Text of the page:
Therapy Better than Pills at Eliminating Chronic Pain - PT Effect

Therapy Better than Pills at Eliminating Chronic Pain

Physical therapy and psychological therapy can work better than pills to treat pain
Read Time: 2 minutes
Oct 17, 2022

Chronic pain is an unfortunately common condition. Up to one in five Americans suffer from it. It’s such a problem that it has cost the United States more than $600 billion, which has gone toward treatments, lost work, and dealing with an opioid epidemic caused by millions of people becoming addicted to opioid medications prescribed to treat chronic pain.

But is there a better option? Both physical therapy and psychological therapy could be used either instead of or in conjunction with pain reliever medication. This could help to either reduce reliance on medications or eliminate their need at all, in some cases.

Does Psychological Therapy Help with Chronic Pain?

A study conducted by the University of Colorado Boulder found that patients with chronic pain who underwent a four-week psychological therapy program entitled Pain Reprocessing Therapy (PRT) found that their pain had been either reduced or eliminated afterward.

How Does Psychological Therapy Treat Chronic Pain?

In cases where the brain is still generating pain responses despite the lack of a continued injury, psychological therapy can help to rewire the brain so that it stops sending out those pain signals. The therapy’s job is to help the brain to unlearn that pain, which can work well provided the injury has already healed.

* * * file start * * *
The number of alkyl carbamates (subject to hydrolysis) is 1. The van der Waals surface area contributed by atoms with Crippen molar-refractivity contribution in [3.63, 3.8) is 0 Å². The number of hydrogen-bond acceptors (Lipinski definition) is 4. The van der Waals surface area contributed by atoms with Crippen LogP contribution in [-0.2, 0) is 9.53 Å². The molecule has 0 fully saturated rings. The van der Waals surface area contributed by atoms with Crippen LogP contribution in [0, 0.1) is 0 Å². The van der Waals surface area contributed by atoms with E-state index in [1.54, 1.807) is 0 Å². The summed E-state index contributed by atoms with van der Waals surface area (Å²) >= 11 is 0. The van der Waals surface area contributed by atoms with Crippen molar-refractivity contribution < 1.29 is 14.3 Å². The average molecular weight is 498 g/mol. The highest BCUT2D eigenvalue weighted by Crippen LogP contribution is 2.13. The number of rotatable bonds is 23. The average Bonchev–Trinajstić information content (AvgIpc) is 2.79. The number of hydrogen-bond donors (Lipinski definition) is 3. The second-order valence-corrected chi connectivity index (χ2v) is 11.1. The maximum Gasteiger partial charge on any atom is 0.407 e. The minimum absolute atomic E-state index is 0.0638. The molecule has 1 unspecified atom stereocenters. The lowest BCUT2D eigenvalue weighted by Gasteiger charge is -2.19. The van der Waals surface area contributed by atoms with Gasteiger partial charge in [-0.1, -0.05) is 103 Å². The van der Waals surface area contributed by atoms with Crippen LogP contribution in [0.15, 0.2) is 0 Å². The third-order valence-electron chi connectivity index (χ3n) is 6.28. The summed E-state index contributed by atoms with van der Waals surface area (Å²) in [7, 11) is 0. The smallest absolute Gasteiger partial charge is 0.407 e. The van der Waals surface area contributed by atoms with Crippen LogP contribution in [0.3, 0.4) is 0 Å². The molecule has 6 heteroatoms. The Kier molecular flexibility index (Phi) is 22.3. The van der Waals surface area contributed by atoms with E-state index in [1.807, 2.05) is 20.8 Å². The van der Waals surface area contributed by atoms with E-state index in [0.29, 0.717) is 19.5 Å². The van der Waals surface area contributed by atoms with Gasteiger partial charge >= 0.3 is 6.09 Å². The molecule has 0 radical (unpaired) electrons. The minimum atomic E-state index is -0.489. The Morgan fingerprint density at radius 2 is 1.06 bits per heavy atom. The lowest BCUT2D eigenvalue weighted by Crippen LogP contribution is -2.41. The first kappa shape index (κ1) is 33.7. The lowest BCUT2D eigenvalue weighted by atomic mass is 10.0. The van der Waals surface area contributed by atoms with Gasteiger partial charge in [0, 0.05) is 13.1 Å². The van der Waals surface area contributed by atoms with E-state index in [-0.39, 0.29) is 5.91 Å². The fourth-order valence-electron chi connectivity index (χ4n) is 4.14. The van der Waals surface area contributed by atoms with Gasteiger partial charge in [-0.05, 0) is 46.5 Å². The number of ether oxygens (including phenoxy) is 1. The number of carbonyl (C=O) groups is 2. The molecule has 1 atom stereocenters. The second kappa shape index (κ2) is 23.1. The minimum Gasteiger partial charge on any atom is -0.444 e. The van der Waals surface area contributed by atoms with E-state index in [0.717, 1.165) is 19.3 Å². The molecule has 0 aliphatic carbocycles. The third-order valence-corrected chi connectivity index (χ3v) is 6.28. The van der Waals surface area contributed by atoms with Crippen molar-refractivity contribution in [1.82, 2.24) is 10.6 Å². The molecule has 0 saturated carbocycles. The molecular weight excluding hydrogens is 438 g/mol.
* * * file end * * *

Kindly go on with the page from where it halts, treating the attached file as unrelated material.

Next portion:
Does Physical Therapy Help with Chronic Pain?

a physical therapist treating a patient’s knee

In many cases, physical therapy can treat chronic pain better than medication can. Depending on the severity of the condition causing the pain, physical therapy may be used in conjunction with medicinal treatment. Whenever physical therapy is used alongside medicine, it can help to reduce the amount of medication needed to treat the pain.

How Does Physical Therapy Help with Chronic Pain?

Often, pain medication is used to treat the symptoms of chronic pain. It can dull the feelings of pain and help patients to live more normal lives. However, it doesn’t typically treat the cause of the pain. Physical therapy can directly address the source of the pain and both stretch out and strengthen muscles in order to eliminate the pain entirely.

What Does Physical Therapy for Chronic Pain Involve?

a physical therapist giving a back massage to a patient

Physical therapy typically involves exercises, stretches, and passive therapy. Passive therapy can include treatments like massage, heat, and ice. Additionally, physical therapy can include instructions for the patient on how to move without triggering pain, such as when walking, sitting, running, or lifting things.

How Does Physical Therapy Reduce the Need for Pain Medication?

Physical therapy treats the source of the pain. This means that, over time, the pain itself will decrease. At the same time, patients can reduce the amount of medication they’re taking until they don’t have to take it at all.

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Mark Shulman

Dr. Mark Shulman

Doctor of Physical Therapy (DPT), FAAOMPT, COMT, CSCS


Fellow of the American Academy of Orthopaedic Manual Physical Therapists.

Mark Shulman

Dr. Allison McKay

Doctor of Physical Therapy (DPT), PRPC


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